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<From Harp-L Tue Jan 31 12:50:13 0800 1995 remote from WKUVX1.WKU.EDU
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From:!wd6ehr (Mike Curtis)
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Message-ID: <199501312050.MAA25056@xxxxxxxxxxxxxxxxxxxx>
Subject: Re: 3rd Position
Date: Tue, 31 Jan 1995 12:50:13 -0800 (PST)
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> Hello all.
> I wonder could anyone give me a quick run down on 3rd position?
> I get by using 1st and 2nd on my compositions. What has 3rd got to offer?

Third position (D minor on a C harp) is a nice minor scale with minor third
and natural 6th.  Chordally, it resolves well with Dm/G7 chords, although in
the blues idiom, minor leads are typically superimposed over major chords in a
raised ninth format.  Third position works out very nicely for D13 based tunes,

One lick I like in third position is bending the draw-2 and draw-3 to give a
nice, big glissando between F-G and A-B notes.

While third position has a lot of nice low register notes, one can really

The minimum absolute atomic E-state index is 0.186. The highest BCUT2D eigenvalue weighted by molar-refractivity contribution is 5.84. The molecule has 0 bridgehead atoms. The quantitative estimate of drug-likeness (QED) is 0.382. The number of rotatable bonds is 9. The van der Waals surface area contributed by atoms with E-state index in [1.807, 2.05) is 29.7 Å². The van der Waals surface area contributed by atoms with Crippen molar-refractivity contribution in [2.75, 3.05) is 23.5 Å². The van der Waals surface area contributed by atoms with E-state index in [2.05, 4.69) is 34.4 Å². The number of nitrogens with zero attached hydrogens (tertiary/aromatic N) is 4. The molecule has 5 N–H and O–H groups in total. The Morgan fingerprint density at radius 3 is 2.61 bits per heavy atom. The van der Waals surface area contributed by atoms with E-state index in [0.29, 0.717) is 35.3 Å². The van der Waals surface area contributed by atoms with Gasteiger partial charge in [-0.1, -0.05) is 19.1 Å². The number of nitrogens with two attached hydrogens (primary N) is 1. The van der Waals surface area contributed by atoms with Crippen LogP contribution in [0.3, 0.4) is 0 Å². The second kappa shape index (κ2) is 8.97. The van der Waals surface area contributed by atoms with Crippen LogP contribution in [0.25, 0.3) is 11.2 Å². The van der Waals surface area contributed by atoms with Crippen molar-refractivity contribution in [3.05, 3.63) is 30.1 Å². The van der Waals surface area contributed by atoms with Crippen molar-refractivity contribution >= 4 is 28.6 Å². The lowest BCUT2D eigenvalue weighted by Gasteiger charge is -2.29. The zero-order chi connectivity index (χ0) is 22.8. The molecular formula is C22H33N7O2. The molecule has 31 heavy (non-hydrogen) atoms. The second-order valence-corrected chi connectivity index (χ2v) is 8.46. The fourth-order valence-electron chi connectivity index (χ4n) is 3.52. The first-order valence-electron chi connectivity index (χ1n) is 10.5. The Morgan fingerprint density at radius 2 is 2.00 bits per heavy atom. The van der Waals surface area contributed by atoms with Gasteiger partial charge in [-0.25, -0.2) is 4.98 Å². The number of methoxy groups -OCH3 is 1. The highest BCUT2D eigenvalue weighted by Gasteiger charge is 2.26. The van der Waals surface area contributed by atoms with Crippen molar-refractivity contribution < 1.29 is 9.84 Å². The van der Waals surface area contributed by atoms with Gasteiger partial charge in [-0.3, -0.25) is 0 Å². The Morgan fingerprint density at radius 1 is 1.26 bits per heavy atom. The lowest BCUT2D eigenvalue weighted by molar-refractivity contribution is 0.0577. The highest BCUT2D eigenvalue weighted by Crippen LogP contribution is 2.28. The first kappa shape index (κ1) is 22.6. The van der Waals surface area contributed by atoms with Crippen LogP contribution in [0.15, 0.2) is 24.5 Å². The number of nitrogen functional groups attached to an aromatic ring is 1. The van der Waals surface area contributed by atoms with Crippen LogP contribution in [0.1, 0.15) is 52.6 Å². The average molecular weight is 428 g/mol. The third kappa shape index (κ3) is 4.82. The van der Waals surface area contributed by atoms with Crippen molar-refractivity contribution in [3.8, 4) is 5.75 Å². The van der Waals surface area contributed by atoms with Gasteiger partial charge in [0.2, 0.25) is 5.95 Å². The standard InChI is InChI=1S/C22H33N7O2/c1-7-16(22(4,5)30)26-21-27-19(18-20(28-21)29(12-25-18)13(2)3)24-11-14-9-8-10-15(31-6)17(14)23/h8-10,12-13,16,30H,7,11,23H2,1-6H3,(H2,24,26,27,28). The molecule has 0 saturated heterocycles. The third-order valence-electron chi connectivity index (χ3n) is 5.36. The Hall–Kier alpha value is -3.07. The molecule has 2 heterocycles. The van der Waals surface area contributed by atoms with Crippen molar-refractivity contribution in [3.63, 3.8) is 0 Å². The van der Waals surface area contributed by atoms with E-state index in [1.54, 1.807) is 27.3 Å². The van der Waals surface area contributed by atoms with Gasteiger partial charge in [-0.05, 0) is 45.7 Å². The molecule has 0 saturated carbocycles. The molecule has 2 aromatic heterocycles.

"whoop it up" on the high notes.  The note layout is really nice for some
blazingly fast riffing.  On draw, you have first, third, fifth, and sixth, so
it's really easy to double or triple up draws and punctuate the run with
staccato blow hits.  (Of course, it's easy to get sloppy with this, too :-)
(The trick is to make sure you "hit" each note as a separate note, and not
just move the harp back and forth while drawing.  If you pucker, use your
t-t-t-tongue :-)

Third position is quite popular with blues players who use a chromatic, or
"chromatic tuned" straight harp (4 holes per octave.)  A lot of Little Walters
tunes are done thusly.  Bill Clarke also does some nifty chromatic third

One of my favorite third position tunes is Paul DeLays "Other One", title cut
on the album.  He plays the C chro in Eb (e.g. third position with the slide
depressed.)  Really tasty, and will likely inspire a lot of chromatic sales.

 --  mike curtis

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